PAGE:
New Chapter in Co-op ScholarshipsBy Michael W. Kahn | ECT Staff Writer Published: January 14th, 2014
Editor’s Note: In a two-part series, ECT.coop takes a look at how electric cooperatives are rethinking their scholarship programs. Part one looks at a story of success with an older student in North Carolina, and the changing demographics of co-op members needing scholarships.
By her own admission, Donna Weatherford’s life was “at a crossroads.”
“January 5, 2013, at the age of 46, I became a widow. One month later, I lost my father,” Weatherford recalled. She had been a full-time caregiver for her husband until he died of lung cancer. That happened two months after the disease killed her mother-in-law.
“I am widowed, fatherless and nearly destitute. I am hungry for a future. I am committed to this goal and I am in desperate need of financial aid.”
Weatherford wrote those words in a letter applying for a new type of scholarship offered by Carteret-Craven Electric Cooperative. It’s especially for community college students.
A rethinking of scholarship programs is afoot at some co-ops. While many still offer the traditional high school-to-college scholarships that have been around for decades, others have taken a fresh look at how they help members pay for higher education.
BACK TO SCHOOL
“What we have found is probably about 75 percent are the returning students, the older learners,” Lisa Taylor-Galizia, director of communications at Newport, N.C.-based Carteret-Craven, said of the community college scholarship applicants.
“These are people who have found that it’s hard to get by on the income they’re making without at least a two-year education, and they are biting the bullet and going back to school,” Taylor-Galizia explained. “Some are returning to get training to meet their career goals or reach a higher position. Some of them were laid off and have to retrain for new jobs.”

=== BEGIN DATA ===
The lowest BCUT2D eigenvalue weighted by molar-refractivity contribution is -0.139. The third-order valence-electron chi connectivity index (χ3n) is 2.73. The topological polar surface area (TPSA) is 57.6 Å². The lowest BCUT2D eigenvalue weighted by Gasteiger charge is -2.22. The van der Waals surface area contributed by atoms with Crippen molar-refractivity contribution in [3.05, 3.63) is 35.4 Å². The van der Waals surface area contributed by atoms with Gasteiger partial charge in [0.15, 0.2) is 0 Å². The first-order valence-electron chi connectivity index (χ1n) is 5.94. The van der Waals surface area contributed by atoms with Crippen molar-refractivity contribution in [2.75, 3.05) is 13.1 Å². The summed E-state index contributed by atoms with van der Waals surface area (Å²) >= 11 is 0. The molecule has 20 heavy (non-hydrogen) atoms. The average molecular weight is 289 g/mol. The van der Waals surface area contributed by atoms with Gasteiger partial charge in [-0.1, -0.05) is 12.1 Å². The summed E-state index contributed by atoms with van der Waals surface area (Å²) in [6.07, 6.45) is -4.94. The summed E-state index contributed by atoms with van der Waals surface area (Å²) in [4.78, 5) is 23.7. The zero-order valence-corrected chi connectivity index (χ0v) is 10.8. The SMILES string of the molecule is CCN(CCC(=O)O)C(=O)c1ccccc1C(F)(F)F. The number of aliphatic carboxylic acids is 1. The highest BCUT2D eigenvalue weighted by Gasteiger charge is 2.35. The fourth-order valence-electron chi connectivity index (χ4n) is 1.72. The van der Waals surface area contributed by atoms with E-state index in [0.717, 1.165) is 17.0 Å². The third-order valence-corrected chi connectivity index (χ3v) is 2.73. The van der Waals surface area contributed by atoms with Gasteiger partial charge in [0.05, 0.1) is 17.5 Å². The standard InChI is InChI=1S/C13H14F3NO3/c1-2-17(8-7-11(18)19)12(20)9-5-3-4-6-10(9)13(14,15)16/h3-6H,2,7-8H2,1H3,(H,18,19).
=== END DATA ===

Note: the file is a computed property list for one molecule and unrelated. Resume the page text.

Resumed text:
Seventy-five percent of the decision to award a scholarship is based on need; 25 percent is merit-based. A panel of judges reviews the applications, which include a letter describing educational goals and plans for the future, as well as any special needs or circumstances.
“It gives them an opportunity to explain circumstances beyond what you would see on a FAFSA form or a W-2,” Taylor-Galizia said.
“You read their challenges in going back to school or going to school, and you think, ‘This is tough for these people.’”
That’s a conclusion anyone could reach reading Donna Weatherford’s letter.
A STUDENT’S STORY
When she sent the scholarship application letter in May 2013, Weatherford was taking a summer class at Carteret Community College toward her goal of becoming a registered respiratory therapist.
“It felt like a calling,” Weatherford told ECT.coop. “I could make a difference in people’s lives.”
Weatherford, now 47, has a 12-year-old daughter from her first marriage who lives with her father in Virginia. Returning to school—and taking a full class load her first semester—has been a challenge. Weatherford was last in school in 1988, when she earned a bachelor’s degree in psychology from Colombia College.
“My mind is not nearly as fluid as it once was,” she said with a laugh, adding that younger classmates are extremely supportive and she’s doing well.
“I’m rocking it.”
SPREADING THE WORD
Carteret-Craven provides four community college scholarships a year—two at each of the schools it serves. Students are eligible for $250 a semester for up to four semesters, as long as they maintain a 2.5 GPA.
Tuition and fees run to $1,175 per semester at Carteret Community College and $1,202 at Craven Community College.
Only about a quarter of the applicants are high school seniors planning on a two-year degree or looking to start at a community college and then transfer to a four-year college.
In 2013, there were 17 applications for the community college scholarships, compared with the 35-40 the co-op typically gets for the scholarships it still offers to four-year schools. Taylor-Galizia said that while high school counselors help spread the word, making older members aware of the program is more challenging.
“Reaching out to our potential community college applicants—you have to work harder to let them know,” Taylor-Galizia said. Carteret-Craven uses its website, its Facebook page and local newspapers, but “there’s just not that one-on-one with counselors that you see in the school system.”
Still, it’s worth it for what the co-op sees as an investment in local economic development.
“So often these students are working here. They’re raising families in our communities, and they really don’t have a plan to move elsewhere,” Taylor-Galizia said. “So we know this is an investment not only in them, but in our communities and our workforce.”
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